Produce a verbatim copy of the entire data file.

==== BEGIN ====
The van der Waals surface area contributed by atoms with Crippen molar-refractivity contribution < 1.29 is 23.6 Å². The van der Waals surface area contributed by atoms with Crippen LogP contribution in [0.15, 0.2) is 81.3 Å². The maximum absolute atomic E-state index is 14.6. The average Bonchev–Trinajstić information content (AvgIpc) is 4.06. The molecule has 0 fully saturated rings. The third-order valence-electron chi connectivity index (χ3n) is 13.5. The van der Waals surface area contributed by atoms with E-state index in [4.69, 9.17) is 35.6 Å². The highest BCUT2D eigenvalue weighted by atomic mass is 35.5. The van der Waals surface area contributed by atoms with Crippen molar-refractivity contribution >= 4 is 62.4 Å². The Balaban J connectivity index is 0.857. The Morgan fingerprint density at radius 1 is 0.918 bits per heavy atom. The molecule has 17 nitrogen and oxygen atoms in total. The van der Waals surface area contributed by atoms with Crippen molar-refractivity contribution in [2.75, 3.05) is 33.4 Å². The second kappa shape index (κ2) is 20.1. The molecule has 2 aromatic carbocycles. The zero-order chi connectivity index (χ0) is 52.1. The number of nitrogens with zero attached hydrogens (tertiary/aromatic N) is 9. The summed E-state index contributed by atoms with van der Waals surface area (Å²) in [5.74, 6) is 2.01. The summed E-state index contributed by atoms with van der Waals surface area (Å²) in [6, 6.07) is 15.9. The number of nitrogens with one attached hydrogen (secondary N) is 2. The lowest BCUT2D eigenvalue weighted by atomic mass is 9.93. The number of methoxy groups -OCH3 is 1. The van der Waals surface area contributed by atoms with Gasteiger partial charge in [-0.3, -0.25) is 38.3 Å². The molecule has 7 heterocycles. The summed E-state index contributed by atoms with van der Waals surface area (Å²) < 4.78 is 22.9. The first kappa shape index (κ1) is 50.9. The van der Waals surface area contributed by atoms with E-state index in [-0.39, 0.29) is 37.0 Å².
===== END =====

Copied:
The van der Waals surface area contributed by atoms with Crippen molar-refractivity contribution < 1.29 is 23.6 Å². The van der Waals surface area contributed by atoms with Crippen LogP contribution in [0.15, 0.2) is 81.3 Å². The maximum absolute atomic E-state index is 14.6. The average Bonchev–Trinajstić information content (AvgIpc) is 4.06. The molecule has 0 fully saturated rings. The third-order valence-electron chi connectivity index (χ3n) is 13.5. The van der Waals surface area contributed by atoms with E-state index in [4.69, 9.17) is 35.6 Å². The highest BCUT2D eigenvalue weighted by atomic mass is 35.5. The van der Waals surface area contributed by atoms with Crippen molar-refractivity contribution >= 4 is 62.4 Å². The Balaban J connectivity index is 0.857. The Morgan fingerprint density at radius 1 is 0.918 bits per heavy atom. The molecule has 17 nitrogen and oxygen atoms in total. The van der Waals surface area contributed by atoms with Crippen molar-refractivity contribution in [2.75, 3.05) is 33.4 Å². The second kappa shape index (κ2) is 20.1. The molecule has 2 aromatic carbocycles. The zero-order chi connectivity index (χ0) is 52.1. The number of nitrogens with zero attached hydrogens (tertiary/aromatic N) is 9. The summed E-state index contributed by atoms with van der Waals surface area (Å²) in [5.74, 6) is 2.01. The summed E-state index contributed by atoms with van der Waals surface area (Å²) in [6, 6.07) is 15.9. The number of nitrogens with one attached hydrogen (secondary N) is 2. The lowest BCUT2D eigenvalue weighted by atomic mass is 9.93. The number of methoxy groups -OCH3 is 1. The van der Waals surface area contributed by atoms with Gasteiger partial charge in [-0.3, -0.25) is 38.3 Å². The molecule has 7 heterocycles. The summed E-state index contributed by atoms with van der Waals surface area (Å²) < 4.78 is 22.9. The first kappa shape index (κ1) is 50.9. The van der Waals surface area contributed by atoms with E-state index in [-0.39, 0.29) is 37.0 Å².